Whale coughs up a jackpot

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A curious Dunedin boy could be $10,000 richer after finding a smelly, waxy lump that was spat out by a sperm whale that swam past coastal Otago.

Robbie Anderson, 10, was walking his dog Scud along Long Beach, near Purakaunui, when he spied “something that looked unusual” in the sand.

The eagle-eyed youngster thought the misshapen mound half-buried in the sand was a piece of grubby soap, or part of a sheep drowned in recent floods.

His father, Robert, was just as perplexed until the internet (and later, a friend) confirmed it was ambergris – a substance coughed up by sperm whales.

“We found out it was something from a whale, something that you could sell.

“We weighed it and found out it could be worth a wee bit,” Robbie said.

The lump Robbie found last Tuesday weighed 860g.

The pieces they found when they scoured the beach the next day added up to another 370g.

They were an unattractive sight on Mr Anderson’s kitchen table, but they were heavy enough to be an impressive addition to his son’s bank balance.

Ambergris exporter Martine Morris, of Dargaville, said dealers would pay from $9 to $11 for a gram of what some justifiably called “floating gold”.

The ambergris was then sent to places such as Dubai and India, where it was turned into a fixing agent for perfume or taken as an aphrodisiac, Mrs Morris said.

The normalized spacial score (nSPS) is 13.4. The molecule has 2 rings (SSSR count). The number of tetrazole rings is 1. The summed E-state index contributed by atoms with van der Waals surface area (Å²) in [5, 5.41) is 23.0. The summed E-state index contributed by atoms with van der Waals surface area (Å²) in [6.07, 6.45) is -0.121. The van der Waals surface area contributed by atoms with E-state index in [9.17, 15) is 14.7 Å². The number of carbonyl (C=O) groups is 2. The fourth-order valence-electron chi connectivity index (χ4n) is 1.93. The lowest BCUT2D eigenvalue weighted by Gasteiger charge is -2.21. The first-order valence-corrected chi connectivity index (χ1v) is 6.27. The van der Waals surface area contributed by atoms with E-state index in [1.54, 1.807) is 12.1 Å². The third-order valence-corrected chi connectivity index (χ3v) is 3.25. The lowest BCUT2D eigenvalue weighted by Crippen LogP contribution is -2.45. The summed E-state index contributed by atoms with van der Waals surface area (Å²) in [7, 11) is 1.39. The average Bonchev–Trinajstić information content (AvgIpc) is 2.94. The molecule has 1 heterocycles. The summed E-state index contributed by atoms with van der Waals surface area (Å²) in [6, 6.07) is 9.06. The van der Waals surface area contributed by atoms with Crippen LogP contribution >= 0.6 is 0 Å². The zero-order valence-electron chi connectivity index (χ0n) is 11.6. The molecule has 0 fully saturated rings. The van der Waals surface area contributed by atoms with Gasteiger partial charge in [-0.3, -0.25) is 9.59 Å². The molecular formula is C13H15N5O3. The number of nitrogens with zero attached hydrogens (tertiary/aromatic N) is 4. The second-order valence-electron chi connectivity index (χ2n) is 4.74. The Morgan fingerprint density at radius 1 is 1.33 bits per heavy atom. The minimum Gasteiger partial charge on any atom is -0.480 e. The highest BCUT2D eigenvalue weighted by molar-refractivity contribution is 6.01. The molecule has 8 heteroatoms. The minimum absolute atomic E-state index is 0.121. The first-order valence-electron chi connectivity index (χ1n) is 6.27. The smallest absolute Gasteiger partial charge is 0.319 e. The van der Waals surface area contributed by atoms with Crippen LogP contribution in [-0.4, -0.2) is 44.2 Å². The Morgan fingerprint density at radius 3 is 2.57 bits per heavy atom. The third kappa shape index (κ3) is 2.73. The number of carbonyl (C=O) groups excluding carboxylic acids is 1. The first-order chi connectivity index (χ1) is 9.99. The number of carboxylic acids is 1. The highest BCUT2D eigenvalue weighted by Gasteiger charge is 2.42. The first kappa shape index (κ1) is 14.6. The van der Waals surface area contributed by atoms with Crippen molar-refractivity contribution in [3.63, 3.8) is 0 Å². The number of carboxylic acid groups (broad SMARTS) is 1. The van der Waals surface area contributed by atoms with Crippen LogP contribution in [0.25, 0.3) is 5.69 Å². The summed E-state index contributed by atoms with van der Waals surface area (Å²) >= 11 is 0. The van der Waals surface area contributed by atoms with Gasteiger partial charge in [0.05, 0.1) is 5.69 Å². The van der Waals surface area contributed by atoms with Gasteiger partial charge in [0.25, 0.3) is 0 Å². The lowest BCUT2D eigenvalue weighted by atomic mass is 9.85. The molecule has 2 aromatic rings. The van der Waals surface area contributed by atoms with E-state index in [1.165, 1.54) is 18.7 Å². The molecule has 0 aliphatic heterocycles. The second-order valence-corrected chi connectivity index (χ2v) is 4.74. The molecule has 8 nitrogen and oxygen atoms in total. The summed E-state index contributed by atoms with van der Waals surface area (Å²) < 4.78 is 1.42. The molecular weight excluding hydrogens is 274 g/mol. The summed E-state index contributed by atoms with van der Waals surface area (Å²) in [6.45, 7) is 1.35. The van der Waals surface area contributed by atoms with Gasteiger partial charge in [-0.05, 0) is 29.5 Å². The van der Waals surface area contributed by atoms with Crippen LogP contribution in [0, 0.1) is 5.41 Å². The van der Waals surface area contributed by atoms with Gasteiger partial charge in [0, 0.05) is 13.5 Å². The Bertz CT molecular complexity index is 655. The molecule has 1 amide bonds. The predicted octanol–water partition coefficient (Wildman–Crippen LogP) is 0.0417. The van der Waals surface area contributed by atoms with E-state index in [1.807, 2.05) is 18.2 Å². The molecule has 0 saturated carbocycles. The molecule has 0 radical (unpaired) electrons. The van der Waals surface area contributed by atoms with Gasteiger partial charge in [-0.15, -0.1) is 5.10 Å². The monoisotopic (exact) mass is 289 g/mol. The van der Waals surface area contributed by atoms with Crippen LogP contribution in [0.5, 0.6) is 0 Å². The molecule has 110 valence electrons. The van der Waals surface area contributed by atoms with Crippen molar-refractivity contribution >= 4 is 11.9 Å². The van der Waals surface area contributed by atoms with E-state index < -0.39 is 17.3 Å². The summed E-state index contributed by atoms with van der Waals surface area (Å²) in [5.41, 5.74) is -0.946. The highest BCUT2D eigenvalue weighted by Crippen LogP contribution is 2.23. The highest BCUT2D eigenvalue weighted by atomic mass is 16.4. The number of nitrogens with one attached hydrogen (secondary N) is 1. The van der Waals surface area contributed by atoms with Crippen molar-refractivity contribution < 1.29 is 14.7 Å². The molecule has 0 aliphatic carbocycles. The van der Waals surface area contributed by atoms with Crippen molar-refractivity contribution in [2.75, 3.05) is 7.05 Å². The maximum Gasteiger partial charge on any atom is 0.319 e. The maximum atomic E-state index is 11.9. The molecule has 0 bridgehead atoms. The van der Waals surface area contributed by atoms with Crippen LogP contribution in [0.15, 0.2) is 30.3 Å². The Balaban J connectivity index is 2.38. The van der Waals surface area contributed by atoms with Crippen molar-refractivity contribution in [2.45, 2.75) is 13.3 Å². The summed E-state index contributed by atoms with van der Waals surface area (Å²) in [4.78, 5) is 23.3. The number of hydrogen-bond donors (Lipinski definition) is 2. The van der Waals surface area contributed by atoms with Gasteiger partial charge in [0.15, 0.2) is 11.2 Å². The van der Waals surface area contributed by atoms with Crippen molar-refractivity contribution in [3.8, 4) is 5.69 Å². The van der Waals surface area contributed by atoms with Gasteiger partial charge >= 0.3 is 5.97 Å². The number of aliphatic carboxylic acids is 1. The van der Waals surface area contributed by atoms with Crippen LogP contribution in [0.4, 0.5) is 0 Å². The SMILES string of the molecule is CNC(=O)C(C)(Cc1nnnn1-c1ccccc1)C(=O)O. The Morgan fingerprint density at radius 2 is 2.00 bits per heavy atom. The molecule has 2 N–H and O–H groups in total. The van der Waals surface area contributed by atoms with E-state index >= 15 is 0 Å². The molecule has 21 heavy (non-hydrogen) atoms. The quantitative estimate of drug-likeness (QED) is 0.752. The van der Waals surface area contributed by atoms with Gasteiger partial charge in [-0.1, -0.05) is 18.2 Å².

Most of what she sold came from the west coast of the North Island or the Chatham Islands, so the Otago find was “one of the rarer ones”, she said.

“But it is there, you just have to be out on the beach at the end of just about every tide to get lucky enough to find it.”

Dealers require a permit to trade in ambergris, but Robbie could sell his waxy-windfall red-tape-free after telling the Department of Conservation where and when he found it.

Departmental marine conservation officer Helen McConnell said the excretion was not part of a whale, so its trade did not breach the Convention on International Trade in Endangered Species.

However the department was still required to monitor the “movements” of the migratory beasts, so Robbie had to call the department before he sold it, she said.

A department official was not able to say how much ambergris was exported each year.

Floating gold

* Ambergris is secreted from sperm whale intestines irritated by undigested beak squid (a staple food for the whales) and expelled into the sea when the mammals cough, spit or vomit.

* It floats away as a grey, black or yellow mass weighing a few grams, although much heavier quantities are occasionally found washed up.

* The fixative qualities of the substance are used to enable fragrances and perfumes to retain their scents.

Source: Otago Daily Times